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Twenty-nine years at Milligan with Tony Wallingford

Kassi Butcher • May 21, 2020 at 10:00 AM

Tony Wallingford has experienced more success than most during his years at the helm of both the Milligan College golf and men’s basketball programs.

Wallingford began his tenure at Milligan in 1992 and is the all-time winningest men’s basketball coach in Milligan history. His Milligan teams won an impressive nine conference and regional championships and made three national tournament appearances.

He was an Appalachian Athletic Conference coach of the year four times. He left the basketball coaching profession in 2009 ranked 14th nationally among NAIA active coaches in wins with 560 wins in 26 years as a collegiate head coach (21.5 wins per season).

Wallingford resurrected the men’s golf program in 1992 and established the women’s team in 2010. Wallingford’s men’s teams have captured seven AAC championships, two NAIA Regional titles and made two NAIA National Championship appearances. The Buffs have finished in the top two spots in the AAC 12 times. Wallingford led his 2013 Buffs team to conference and regional titles and placed 14th at the NAIA National Championship in Salem, Oregon.

In the 10 seasons of the women’s golf program, the Buffs have made five NAIA National Championship appearances, won a total of 26 tournaments, captured four NAIA Direct Qualifiers, won four regular-season conference titles, and have had a streak of 34 straight months in the NAIA Women’s Golf Coaches Top 25 Poll. In nine of the program’s 10 years, the women’s team has been ranked in Golfstat’s top 50.

Wallingford has been named AAC men’s coach of the year four times and was twice tabbed the NAIA Regional Coach of the Year. Wallingford has been named the AAC Women’s Coach of the Year four times.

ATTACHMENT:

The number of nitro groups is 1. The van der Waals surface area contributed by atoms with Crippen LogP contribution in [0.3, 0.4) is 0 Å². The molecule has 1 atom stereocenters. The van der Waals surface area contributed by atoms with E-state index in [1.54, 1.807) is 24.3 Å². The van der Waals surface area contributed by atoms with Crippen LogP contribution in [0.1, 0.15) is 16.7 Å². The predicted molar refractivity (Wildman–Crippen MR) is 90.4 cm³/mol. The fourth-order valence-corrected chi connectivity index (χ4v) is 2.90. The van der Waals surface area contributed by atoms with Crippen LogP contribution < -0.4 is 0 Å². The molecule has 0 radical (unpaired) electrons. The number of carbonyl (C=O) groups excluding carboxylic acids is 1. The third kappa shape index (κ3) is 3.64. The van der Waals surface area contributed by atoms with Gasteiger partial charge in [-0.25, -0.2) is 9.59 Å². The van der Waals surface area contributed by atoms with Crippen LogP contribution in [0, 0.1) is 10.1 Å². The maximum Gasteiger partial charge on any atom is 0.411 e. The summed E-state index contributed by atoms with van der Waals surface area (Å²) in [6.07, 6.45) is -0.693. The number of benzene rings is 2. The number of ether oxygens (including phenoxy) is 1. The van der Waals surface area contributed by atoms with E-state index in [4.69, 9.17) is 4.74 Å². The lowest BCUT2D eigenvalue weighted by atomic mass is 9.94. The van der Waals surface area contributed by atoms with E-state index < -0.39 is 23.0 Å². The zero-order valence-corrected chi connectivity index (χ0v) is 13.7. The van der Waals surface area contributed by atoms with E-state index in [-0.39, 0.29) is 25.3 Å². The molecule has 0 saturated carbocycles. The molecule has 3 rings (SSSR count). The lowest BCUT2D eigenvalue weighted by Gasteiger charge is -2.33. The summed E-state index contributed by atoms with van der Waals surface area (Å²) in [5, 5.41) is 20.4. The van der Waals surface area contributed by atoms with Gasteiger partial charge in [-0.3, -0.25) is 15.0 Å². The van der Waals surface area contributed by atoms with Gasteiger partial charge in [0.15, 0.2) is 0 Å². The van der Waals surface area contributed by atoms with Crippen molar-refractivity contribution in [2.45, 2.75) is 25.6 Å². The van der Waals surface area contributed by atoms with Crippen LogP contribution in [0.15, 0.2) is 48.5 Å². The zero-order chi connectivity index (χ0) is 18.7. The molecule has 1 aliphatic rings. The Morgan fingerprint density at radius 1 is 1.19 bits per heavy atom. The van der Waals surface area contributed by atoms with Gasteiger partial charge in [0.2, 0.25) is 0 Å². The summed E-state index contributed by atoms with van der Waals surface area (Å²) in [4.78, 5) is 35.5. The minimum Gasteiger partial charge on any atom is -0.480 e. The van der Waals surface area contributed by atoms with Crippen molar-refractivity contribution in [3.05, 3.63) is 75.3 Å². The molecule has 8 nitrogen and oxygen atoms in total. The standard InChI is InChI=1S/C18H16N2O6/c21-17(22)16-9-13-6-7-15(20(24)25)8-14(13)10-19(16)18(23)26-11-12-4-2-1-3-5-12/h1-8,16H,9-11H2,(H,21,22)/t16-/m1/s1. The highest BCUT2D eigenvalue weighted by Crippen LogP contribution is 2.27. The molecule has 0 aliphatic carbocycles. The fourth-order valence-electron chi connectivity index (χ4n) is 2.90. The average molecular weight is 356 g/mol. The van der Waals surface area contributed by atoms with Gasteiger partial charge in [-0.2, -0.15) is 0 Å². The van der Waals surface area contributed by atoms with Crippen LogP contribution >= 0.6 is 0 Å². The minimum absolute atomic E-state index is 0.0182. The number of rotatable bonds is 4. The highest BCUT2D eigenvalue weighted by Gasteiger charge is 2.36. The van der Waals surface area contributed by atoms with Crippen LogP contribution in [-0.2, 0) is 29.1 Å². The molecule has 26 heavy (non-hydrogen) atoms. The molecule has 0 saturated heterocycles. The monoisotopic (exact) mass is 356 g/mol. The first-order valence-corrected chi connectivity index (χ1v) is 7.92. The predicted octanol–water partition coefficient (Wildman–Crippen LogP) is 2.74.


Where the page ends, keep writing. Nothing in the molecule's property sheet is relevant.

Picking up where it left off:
Below, Wallingford discusses his time at Milligan between his years on the court and on the green:

Q: What was it like bringing back the men’s golf program, and starting up the women’s program?

A: All the credit for resurrecting the men’s golf program goes to Mr. John Derry, who was our dean of students at that time in the early ’90s. Mr. Derry had started a club team, then handed it over to me with the opportunity to move the program to an intercollegiate sport. At that particular time, all of our coaches had two duties and it was not uncommon to be a multi-sport head coach. I was excited and truly considered it a blessing to be able to coach the men’s basketball team and the men’s golf team. My golf team guys always joked that I was much nicer to them and never yelled at them like I did the basketball team! In 2009, I stepped away from men’s basketball and President Jeanes gave me the opportunity to start the women’s golf program. Honestly, I loved the challenge of starting and developing both the men’s and women’s golf programs. Because of my passion for coaching and my love for Milligan, it was a fun and very satisfying experience.

Q: What are some of your favorite memories from coaching?

A: I have been a college coach since 1979, so I have 41 years of fun memories! My favorite memories seem to be in categories and in different stages of my coaching career. I have so many great memories of players, fun memories of certain teams, great memories of specific moments, or specific wins, or championships. But, when you reach my age and experience, you boil it all down to one thing — the special relationships you have and have had with your players. Nothing makes my day more than to get a call, an email, a note, or a visit from one of my former players. I have a folder that I keep in my desk with lots of notes, letters and cards from my former players. When I find myself in a moment of discouragement, I pull that folder out and read some of those notes that quickly remind me of my real purpose and calling in coaching.